by: John Penny
Xiu Xiu is nothing, if not uncompromising. The band has the remarkable ability to change styles with each of its albums, yet its songs are unmistakable. Jamie Stewart has proven on his fifth Xiu Xiu (pronounced shoo-shoo) release, The Air Force, that not only can he remain relevant without catering to the masses, but that he also has a masterful pop sensibility. Abandoning the murkiness of last year’s La Forêt, Stewart builds on the damaged pop of his 2004 breakthrough Fabulous Muscles to create his strongest and most accessible release to date.
The album opens with the ballad “Buzz Saw,” which is characterized by the type of near-beauty that Xiu Xiu exists to create. In a different world, this could be a pristine love song that wouldn’t be out of place if played at a prom; but here, longing and romance is replaced with the familiar Stewart themes of unrequited love, fragility, and deviant sexual behavior. The song is driven by a steady snare hit and a piano part played by album co-producer (and Deerhoof member) Greg Saunier. The orchestration is intentionally sparse and tenuous to great effect; the teasing, barely-there synth line that appears in the “chorus” underscores the deliberateness of each musical brushstroke on The Air Force.
“Boy Soprano” is one of two stand-out singles (along with “Save Me Save Me”) on The Air Force. The song begins with a cacophonous mess of accordion, before launching into an extremely catchy guitar line backed by programmed beats. Stewart devotes a verse to each of three young men he has said to have “paternalistic relationship[s]” with, yet one can’t help but notice his frustration and desire to change the nature of their association. Jamie then hands the microphone over to his cousin, Caralee McElory, for her first lead vocal turn on “Hello from Eau Claire.” This feminist tone poem is the poppiest and least dramatic in Xiu Xiu’s entire catalog. While this song may attract a wider audience due to its unchallenging sound and content, it’s ultimately one of The Air Force’s minor failures. The song stands out not for being exceptional, but simply for being itself; it would be better suited for one of Xiu Xiu’s myriad EPs or singles.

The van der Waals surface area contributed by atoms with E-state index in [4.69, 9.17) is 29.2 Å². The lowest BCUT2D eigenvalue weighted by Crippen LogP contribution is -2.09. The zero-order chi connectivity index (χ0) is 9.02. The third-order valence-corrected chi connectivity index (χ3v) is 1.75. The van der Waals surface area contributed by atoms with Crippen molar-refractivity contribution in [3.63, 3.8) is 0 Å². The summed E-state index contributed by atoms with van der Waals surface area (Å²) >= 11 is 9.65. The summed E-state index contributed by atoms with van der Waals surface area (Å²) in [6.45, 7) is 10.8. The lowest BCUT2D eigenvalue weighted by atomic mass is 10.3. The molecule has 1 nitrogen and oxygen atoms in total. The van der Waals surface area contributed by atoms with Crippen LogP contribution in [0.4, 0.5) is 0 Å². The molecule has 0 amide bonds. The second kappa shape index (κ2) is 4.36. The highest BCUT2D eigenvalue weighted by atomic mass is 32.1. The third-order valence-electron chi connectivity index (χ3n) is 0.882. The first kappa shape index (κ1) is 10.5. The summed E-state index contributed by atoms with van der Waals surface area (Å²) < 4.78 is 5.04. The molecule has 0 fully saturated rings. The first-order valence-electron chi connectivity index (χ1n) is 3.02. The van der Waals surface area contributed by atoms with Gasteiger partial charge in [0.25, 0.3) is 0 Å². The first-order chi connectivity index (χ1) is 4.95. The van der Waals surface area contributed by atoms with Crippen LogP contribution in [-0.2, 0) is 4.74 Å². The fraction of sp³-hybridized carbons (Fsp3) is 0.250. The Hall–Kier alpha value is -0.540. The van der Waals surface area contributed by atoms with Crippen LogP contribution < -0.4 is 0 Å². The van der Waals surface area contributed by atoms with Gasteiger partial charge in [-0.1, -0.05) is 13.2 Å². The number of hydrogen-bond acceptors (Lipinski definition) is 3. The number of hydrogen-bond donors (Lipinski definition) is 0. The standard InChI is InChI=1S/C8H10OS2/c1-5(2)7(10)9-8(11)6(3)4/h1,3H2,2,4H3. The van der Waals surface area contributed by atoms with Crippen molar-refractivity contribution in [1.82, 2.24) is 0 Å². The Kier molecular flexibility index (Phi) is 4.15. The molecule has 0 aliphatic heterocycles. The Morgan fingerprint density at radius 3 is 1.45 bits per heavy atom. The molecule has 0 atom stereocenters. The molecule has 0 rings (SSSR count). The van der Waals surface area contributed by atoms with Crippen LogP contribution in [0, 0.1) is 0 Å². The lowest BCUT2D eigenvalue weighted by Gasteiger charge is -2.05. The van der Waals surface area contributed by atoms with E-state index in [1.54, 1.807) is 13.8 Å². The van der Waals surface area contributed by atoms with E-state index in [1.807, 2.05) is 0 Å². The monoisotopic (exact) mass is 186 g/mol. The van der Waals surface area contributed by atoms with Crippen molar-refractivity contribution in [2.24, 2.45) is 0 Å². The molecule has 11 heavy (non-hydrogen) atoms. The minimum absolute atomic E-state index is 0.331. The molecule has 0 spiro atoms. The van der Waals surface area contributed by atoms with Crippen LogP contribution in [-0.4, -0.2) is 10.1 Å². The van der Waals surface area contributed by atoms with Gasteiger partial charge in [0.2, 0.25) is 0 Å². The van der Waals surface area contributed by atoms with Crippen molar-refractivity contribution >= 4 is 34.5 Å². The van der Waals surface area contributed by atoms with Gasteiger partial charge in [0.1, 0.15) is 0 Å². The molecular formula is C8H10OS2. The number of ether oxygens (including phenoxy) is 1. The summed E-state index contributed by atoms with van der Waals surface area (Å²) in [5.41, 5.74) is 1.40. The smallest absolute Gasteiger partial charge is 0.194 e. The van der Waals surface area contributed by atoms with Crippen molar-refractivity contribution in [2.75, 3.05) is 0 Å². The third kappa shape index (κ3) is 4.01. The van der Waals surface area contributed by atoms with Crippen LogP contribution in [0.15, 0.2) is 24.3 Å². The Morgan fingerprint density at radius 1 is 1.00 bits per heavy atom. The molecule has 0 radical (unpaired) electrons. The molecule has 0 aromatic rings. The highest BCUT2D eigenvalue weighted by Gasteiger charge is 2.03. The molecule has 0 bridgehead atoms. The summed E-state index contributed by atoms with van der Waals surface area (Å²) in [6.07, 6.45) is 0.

Familiar (but not unwelcome) incongruities abound, as evidenced in “Vulture Piano;” the sugary hooks border on obscene when examining the liner notes. Lyrics such as “A duped bridal hole and / A boyhood slipping in blood,” make this potentially the most delightful-sounding song about rape ever. “PJ in the Streets…” is a more subdued effort, yet its Smiths-referencing lyrics describe the song’s role on the album: “Just a fleeting thought.”
The themes of death and rape return in the ironic “Bishop, CA.” The song is dense and noisy, sounding like the Xiu Xiu of yore; yet, by the time Stewart launches into the closing mantra of “Walla walla walla walla walla walla hey,” it’s clear that he has matured as an artist and mastered his craft. Some of Stewart’s least melodramatic moments appear on songs dealing with suicide. As with “Mike” from Fabulous Muscles (though less overwhelmingly sad), Jamie examines the emotions surrounding his father’s death on “Watermelon vs. the Pineapple.” The song is pure and free of histrionics, closing with an honest and confused question: “Can I pray for your return?”
At the album’s close, the pitch-shifted spoken word of “Wig Master” makes good on the previous hints at obscenity. A tremendously rich-sounding double bass provides the background to a dialogue of promises between depraved lovers. With allusions to candle-play, pica, spanking, and performing sex acts on teenagers, the song’s overtly aberrant content is in contrast to the rest of The Air Force, even if it’s to be expected from the band. However, “Wig Master” does offer up what is perhaps the album’s best lyric: “Loneliness isn’t being alone / It’s when someone loves you / And you don’t have it in you to love them back.”
Despite some minor missteps, The Air Force shows continuity that is uncommon for a Xiu Xiu release. Jamie Stewart continues to challenge his listeners and forces them to experience raw emotion along with him, rather than observe complacently. The near-perfect songwriting and instrumentation is what ranks this album best among its oeuvre. Only time will tell what Xiu Xiu has in store for 2007; one can only hope it’s as well-conceived as The Air Force.
RIYL: Final Fantasy, Deerhoof, Animal Collective, Patrick Wolf